September 29, 2009
Media Release (for immediate release)
Rail For The Valley and the Light Rail Committee today joined forces in calling on provincial and federal governments, and Translink, to respect the wishes of local governments in the region, and start work on a modified Evergreen line.
John Buker, a spokesman with Rail For The Valley, pointed out that no new taxes would be required to be collected by Translink, if only senior levels of government would listen to the communities affected and build using at-grade light rail instead of Skytrain. Said Buker: “With Surrey Mayor Dianne Watts wanting at-grade light rail for Surrey as well, the potential now exists to rapidly and relatively inexpensively build up a large light rail network in the region, using a mixture of track-sharing with existing railroads and newly constructed light rail.”
Translink’s original proposal for the Evergreen line, supported by area mayors at the time, was as a light rail line. It would have saved about $400 million in construction costs compared to Skytrain. However, Light Rail Committee spokesman Malcolm Johnston points out that we could do much better than even that.
“The Light Rail Committee had years ago proposed a plan for light-rail in the Tri-City area, which would cost a fraction of the cost of Translink’s,” said Johnston. “The plan, which takes into account the advice of several transit consultants, would use use diesel and diesel-electric light-rail vehicles, combining track sharing with existing railways and the use of on-street operation where practical.”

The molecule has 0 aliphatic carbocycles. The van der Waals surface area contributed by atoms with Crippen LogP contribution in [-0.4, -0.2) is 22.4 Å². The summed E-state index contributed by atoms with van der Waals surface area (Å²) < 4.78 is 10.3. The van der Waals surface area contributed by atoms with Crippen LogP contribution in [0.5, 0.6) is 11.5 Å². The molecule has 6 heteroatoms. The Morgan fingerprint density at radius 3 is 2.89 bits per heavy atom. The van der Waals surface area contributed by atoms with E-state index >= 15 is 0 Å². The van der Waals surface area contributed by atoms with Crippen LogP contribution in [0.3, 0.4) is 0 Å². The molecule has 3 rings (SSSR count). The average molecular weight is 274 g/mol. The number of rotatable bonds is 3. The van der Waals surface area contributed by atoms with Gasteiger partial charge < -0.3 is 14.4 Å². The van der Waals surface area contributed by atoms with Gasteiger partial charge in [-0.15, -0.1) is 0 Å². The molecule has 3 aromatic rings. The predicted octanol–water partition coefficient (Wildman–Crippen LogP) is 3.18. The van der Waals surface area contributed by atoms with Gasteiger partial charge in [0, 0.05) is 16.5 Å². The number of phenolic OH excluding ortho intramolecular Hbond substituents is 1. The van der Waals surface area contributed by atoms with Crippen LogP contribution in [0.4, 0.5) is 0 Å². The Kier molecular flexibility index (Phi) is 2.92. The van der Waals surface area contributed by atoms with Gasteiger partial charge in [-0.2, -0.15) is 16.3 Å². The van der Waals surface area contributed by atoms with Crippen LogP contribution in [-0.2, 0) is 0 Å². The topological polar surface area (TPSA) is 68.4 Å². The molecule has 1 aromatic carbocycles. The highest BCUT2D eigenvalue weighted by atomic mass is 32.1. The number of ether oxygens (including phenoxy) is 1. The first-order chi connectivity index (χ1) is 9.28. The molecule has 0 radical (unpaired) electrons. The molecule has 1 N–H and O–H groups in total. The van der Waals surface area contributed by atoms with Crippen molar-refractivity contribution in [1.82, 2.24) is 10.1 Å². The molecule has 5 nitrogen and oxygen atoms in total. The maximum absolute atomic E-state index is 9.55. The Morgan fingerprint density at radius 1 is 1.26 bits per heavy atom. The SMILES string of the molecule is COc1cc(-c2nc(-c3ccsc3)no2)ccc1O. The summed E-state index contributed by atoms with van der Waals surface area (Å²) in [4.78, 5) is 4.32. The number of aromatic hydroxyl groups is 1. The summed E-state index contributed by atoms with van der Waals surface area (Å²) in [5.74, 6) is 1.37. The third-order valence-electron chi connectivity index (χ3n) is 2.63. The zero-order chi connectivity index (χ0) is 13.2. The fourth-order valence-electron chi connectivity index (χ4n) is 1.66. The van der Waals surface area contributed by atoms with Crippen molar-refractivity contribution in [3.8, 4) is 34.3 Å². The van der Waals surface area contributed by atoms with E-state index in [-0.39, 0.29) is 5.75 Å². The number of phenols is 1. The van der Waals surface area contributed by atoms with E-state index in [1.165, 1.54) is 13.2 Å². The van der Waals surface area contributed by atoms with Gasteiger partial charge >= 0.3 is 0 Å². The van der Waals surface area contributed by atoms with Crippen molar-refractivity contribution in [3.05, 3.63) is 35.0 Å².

Johnston explained the route of the proposed line: “The plan consisted of on-street operation from Port Moody to Coquitlam Centre, with a spur line using the Ioco freight branch to the Esso refinery line to 1st Ave. in Ioco. The line would then travel South along Lougheed highway till it connected to the CPR rail line paralleling the Lougheed highway, connecting to the BNSF/CN mainline until it reached Pacific Central Station in Vancouver. This would give very fast journeys for people living in the Tri-Cities to Vancouver and visa versa. The Light Rail Committee estimated that the cost of this line would have been in the neighbourhood of $400 million to $600 million and giving a superior and direct service to downtown Vancouver. For a fraction the cost of SkyTrain or TransLink’s grossly over engineered light-rail plans, we could get a much larger usable ‘rail’ network that would be available to far more transit customers than a truncated light-metro line.”
Questions have been raised as to why the provincial and federal governments, in such trying economic times, would continue to go against the wishes of municipalities who are themselves asking for a cheaper alternative. Many have speculated that the federal government’s interest in finding Bombardier a market for it’s Skytrain vehicles is skewing local transit plans.
Said Johnston: “It’s further proof that the regions rapid transit plans are geared for Eastern Canadian politicians using local taxpayers money to subsidize jobs in both Ontario and Quebec.”
For further inquiries, please contact
Light Rail Committee spokesman Malcolm Johnston